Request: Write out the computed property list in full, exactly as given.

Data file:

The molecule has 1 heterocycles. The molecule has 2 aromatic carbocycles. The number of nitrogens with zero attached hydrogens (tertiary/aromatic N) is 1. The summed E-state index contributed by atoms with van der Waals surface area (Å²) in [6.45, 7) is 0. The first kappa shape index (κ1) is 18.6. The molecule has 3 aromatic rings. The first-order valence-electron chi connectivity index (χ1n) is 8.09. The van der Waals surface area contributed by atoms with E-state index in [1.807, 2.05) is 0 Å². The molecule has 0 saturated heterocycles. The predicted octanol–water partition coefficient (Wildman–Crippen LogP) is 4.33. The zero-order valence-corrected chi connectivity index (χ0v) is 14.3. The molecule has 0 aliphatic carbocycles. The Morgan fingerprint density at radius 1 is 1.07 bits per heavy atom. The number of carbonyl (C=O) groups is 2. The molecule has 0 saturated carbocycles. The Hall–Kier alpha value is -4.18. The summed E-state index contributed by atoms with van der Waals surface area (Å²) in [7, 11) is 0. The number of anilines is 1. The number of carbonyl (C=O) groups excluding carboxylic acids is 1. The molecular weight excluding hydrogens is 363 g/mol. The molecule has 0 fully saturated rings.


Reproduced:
The molecule has 1 heterocycles. The molecule has 2 aromatic carbocycles. The number of nitrogens with zero attached hydrogens (tertiary/aromatic N) is 1. The summed E-state index contributed by atoms with van der Waals surface area (Å²) in [6.45, 7) is 0. The first kappa shape index (κ1) is 18.6. The molecule has 3 aromatic rings. The first-order valence-electron chi connectivity index (χ1n) is 8.09. The van der Waals surface area contributed by atoms with E-state index in [1.807, 2.05) is 0 Å². The molecule has 0 saturated heterocycles. The predicted octanol–water partition coefficient (Wildman–Crippen LogP) is 4.33. The zero-order valence-corrected chi connectivity index (χ0v) is 14.3. The molecule has 0 aliphatic carbocycles. The Morgan fingerprint density at radius 1 is 1.07 bits per heavy atom. The number of carbonyl (C=O) groups is 2. The molecule has 0 saturated carbocycles. The Hall–Kier alpha value is -4.18. The summed E-state index contributed by atoms with van der Waals surface area (Å²) in [7, 11) is 0. The number of anilines is 1. The number of carbonyl (C=O) groups excluding carboxylic acids is 1. The molecular weight excluding hydrogens is 363 g/mol. The molecule has 0 fully saturated rings.